For a second, panic lodged in his throat. He blinked rapidly and rubbed a fist to both eyes, but still remained steadfastly blind. He took deep breaths, and concentrated on taking control of his fear, of making it work for him instead of against. Gripping the hilt of his sword, he brought it to chest level.
"Excellent, Sir Knight. Work at controlling your fright. You still retain your weapon, and are yet in possession of your skills. It is time you learned to use your inner eye. The one that sees more than the physical world."
"I don't have a fucking clue about any inner eye, Asshole. But know this...I'm going to slice you in half the first chance I get."
"Your anger is a distraction. Focus on your ability to see the world without your mortal eyes. You can do it. I have no doubts." Then taking his sword, he placed the point in the Ridre Dubh's back, hard enough to push him forward.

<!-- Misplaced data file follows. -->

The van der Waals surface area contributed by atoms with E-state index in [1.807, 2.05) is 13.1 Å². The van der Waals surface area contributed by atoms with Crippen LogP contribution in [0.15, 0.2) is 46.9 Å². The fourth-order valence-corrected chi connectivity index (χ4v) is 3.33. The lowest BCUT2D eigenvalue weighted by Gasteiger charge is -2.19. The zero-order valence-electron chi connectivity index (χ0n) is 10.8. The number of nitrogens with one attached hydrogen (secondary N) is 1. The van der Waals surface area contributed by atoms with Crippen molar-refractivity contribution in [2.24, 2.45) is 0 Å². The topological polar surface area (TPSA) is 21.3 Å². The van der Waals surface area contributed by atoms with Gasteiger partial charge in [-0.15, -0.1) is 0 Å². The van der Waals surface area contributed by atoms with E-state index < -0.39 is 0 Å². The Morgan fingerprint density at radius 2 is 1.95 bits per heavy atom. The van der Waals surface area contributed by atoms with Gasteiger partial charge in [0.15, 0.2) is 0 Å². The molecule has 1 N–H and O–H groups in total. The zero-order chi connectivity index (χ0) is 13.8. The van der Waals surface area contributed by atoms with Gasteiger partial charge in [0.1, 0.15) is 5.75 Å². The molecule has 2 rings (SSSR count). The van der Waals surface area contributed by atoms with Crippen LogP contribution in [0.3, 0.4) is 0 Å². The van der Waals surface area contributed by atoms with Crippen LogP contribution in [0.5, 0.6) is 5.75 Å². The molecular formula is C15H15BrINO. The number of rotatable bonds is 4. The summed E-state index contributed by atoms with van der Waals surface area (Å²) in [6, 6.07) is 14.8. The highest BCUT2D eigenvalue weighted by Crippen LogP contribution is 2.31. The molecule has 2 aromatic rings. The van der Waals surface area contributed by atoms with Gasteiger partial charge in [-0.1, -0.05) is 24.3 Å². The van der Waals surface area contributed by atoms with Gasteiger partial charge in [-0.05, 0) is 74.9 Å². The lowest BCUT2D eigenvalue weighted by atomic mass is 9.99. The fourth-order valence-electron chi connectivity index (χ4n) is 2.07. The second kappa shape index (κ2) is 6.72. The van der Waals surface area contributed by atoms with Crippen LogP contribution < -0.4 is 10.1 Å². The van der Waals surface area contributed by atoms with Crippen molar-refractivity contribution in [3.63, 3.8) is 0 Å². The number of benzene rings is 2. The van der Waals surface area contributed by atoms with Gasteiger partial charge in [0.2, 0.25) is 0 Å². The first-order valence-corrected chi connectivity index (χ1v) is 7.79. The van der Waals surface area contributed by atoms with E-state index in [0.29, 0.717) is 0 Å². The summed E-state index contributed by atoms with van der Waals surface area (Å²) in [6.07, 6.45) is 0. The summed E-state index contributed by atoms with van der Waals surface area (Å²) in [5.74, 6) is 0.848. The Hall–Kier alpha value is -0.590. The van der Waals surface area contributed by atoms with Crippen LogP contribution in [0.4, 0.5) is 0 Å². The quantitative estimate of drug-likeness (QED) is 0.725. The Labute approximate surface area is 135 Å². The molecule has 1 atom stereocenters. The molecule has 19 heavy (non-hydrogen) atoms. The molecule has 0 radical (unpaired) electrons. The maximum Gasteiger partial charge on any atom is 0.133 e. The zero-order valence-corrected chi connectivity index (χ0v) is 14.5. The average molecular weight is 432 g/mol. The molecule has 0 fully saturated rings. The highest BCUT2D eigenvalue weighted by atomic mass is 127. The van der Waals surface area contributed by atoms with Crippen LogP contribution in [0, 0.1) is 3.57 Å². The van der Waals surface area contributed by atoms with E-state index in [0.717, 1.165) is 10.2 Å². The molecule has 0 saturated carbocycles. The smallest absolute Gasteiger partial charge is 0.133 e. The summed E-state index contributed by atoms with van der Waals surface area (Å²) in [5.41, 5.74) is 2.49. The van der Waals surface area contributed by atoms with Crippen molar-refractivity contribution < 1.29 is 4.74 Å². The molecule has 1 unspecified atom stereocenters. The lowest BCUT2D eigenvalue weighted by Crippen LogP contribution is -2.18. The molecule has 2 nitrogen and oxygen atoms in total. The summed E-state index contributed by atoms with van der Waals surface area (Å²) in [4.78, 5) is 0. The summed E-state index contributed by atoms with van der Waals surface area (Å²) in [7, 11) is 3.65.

Beckett spun around, sword held aloft, but unable to see where his opponent had moved. He strained to listen for footsteps, but heard nothing but the swaying of trees and his own heart beating. He sniffed the air, hoping that he might catch a whiff of the other man who had worked up a sweat during their earlier routine. But there was nothing to smell but warm, rich earth. In anger and frustration, he swung the sword in multiple directions.
"You waste precious energy, Black Knight. Do as I say...use your inner eye."
"Fuck you! There is no inner eye! Human beings don't have them." He could hear the legend sigh, and turned in that direction.
"You are most stubborn, Ridre Dubh. As was he who came before you. You leave me no choice but to force the issue."